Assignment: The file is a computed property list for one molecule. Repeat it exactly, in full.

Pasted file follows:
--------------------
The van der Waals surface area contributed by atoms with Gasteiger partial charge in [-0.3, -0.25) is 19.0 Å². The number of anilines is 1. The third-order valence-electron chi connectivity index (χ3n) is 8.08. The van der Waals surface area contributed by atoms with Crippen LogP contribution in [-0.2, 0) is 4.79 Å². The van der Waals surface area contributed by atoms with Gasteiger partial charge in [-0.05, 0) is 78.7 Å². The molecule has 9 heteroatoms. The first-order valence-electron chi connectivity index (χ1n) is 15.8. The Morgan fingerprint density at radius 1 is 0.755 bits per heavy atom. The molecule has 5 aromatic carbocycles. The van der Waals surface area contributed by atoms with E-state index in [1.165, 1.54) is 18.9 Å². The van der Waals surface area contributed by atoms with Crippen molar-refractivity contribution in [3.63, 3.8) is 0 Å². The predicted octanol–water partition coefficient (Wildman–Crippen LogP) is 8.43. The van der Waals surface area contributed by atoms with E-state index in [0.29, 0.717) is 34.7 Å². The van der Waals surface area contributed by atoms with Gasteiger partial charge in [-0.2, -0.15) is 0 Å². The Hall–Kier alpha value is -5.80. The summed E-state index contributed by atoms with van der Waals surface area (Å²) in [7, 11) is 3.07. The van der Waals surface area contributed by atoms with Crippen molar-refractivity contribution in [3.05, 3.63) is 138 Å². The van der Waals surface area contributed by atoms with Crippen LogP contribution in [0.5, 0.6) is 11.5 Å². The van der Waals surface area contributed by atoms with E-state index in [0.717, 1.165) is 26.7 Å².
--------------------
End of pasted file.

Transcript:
The van der Waals surface area contributed by atoms with Gasteiger partial charge in [-0.3, -0.25) is 19.0 Å². The number of anilines is 1. The third-order valence-electron chi connectivity index (χ3n) is 8.08. The van der Waals surface area contributed by atoms with Crippen LogP contribution in [-0.2, 0) is 4.79 Å². The van der Waals surface area contributed by atoms with Gasteiger partial charge in [-0.05, 0) is 78.7 Å². The molecule has 9 heteroatoms. The first-order valence-electron chi connectivity index (χ1n) is 15.8. The Morgan fingerprint density at radius 1 is 0.755 bits per heavy atom. The molecule has 5 aromatic carbocycles. The van der Waals surface area contributed by atoms with E-state index in [1.165, 1.54) is 18.9 Å². The van der Waals surface area contributed by atoms with Crippen molar-refractivity contribution in [3.63, 3.8) is 0 Å². The predicted octanol–water partition coefficient (Wildman–Crippen LogP) is 8.43. The van der Waals surface area contributed by atoms with E-state index in [0.29, 0.717) is 34.7 Å². The van der Waals surface area contributed by atoms with Gasteiger partial charge in [-0.2, -0.15) is 0 Å². The Hall–Kier alpha value is -5.80. The summed E-state index contributed by atoms with van der Waals surface area (Å²) in [7, 11) is 3.07. The van der Waals surface area contributed by atoms with Crippen molar-refractivity contribution in [3.05, 3.63) is 138 Å². The van der Waals surface area contributed by atoms with Crippen LogP contribution in [0.5, 0.6) is 11.5 Å². The van der Waals surface area contributed by atoms with E-state index in [0.717, 1.165) is 26.7 Å².